Troops Who Killed Garissa Raid Planner Had Sought to Capture Him
It was very early on the morning of June 1 when a Toyota Land Cruiser Prado departed the Somali town of Bulogudud, 30 kilometers north of Kismayo.
Almost immediately, two U.S. military helicopters came flying alongside the vehicle. The aircraft shone spotlights on the car and fired flares, an indication for the vehicle to stop and its occupants to surrender.
According to regional and intelligence sources, four men got out of the car, but instead of surrendering they spread out and began firing at the helicopters. Somali commandos aboard the choppers fired back, killing all four.
The troops then landed to make sure they had killed their target: Mohamed Mohamud Abdullahi, a man also known as Dulyadeyn, Kuno or Abu Fatuma, the name he was widely known by within his jihadist group, al-Shabab.
Dulyadeyn, a Kenyan national of Somali ethnicity, was highly sought by the Somali government and its allies for his role in planning attacks inside Kenya, most notably the April 2, 2015, assault on Garissa University College in which 148 people were killed. Kenya had put a $200,000 bounty on his head.
Ahmed Moallim Fiqi, the former director of Somalia’s National Intelligence Agency, described Dulyadeyn as a hard-line jihadist who was a field commander and “good at operations.”
“He caused big problems in Kenya. He recruited lots of men for al-Shabab, including Swahili speakers whom he then sent back across the border,” Fiqi said.
U.S. and Somali intelligence agents had tracked Dulyadeyn for several days before the June 1 operation. Fiqi believes the intention was to capture him alive.
“They tried, as we learned from the security agencies, to capture him but felt it was not possible to do that peacefully. Then the operation was executed and he was killed,” he said.
African Union and Somali regional forces recovered the bodies, and Dulyadeyn’s remains were briefly displayed in Kismayo.
“I could not recognize him because bullets destroyed his face. I only recognized his feet — he had long toes,” said a former member of Raskamboni militia, speaking on condition of anonymity. Dulyadeyn was a member of the militia before joining Islamist extremist group Hizbul Islam and, later, al-Shabab.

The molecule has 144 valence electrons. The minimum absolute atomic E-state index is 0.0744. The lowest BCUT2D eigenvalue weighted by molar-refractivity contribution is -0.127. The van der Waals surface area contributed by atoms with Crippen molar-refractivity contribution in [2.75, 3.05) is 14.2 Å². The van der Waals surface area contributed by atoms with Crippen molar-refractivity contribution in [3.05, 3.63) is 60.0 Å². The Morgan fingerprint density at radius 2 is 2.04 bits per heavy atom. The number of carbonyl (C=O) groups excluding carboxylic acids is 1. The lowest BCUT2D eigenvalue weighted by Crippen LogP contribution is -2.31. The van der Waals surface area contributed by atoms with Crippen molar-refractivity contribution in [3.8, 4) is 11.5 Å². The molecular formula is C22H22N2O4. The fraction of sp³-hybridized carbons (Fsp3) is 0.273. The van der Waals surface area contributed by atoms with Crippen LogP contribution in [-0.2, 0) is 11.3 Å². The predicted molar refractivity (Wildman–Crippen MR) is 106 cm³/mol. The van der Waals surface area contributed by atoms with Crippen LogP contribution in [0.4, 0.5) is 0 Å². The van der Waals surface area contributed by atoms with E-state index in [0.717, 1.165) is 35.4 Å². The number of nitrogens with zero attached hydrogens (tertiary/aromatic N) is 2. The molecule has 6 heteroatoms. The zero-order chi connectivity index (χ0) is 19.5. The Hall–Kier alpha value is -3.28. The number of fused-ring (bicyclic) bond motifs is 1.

The men who died with Dulyadeyn included a junior al-Shabab official identified as Farhan; Dulyadeyn’s nephew, who was his driver; and a bodyguard.
Just four days earlier, a U.S. missile hit a car carrying Abdullahi Haji Daud, one of al-Shabab’s most senior military commanders. The U.S. had offered a $5 million reward for information on his whereabouts.
Ma’alim Daud, as he was known, had held about every position in al-Shabab’s military and Amniyat, its security service in the region. Intelligence experts described him as a “war horse” just like Dulyadeyn.
“They were similar. They believed the al-Shabab and al-Qaida doctrine. They were the backbone; they have been present from [the groups’] heydays, through their difficult time. They were the brains,” Fiqi said.
He said Daud was in charge of “complex operations,” including the case of two French intelligence agents kidnapped in Mogadishu in 2009. One of those men was later killed after an unsuccessful French rescue attempt.
Al-Shabab has lost several top leaders to U.S. airstrikes in recent years. The group’s longtime emir, Ahmed Godane, was killed in a September 2014 drone attack.
“This is big setback for al-Shabab. They can find someone to replace them, but they can’t replace their experience, information, bravery and tough ideology,” Fiqi said.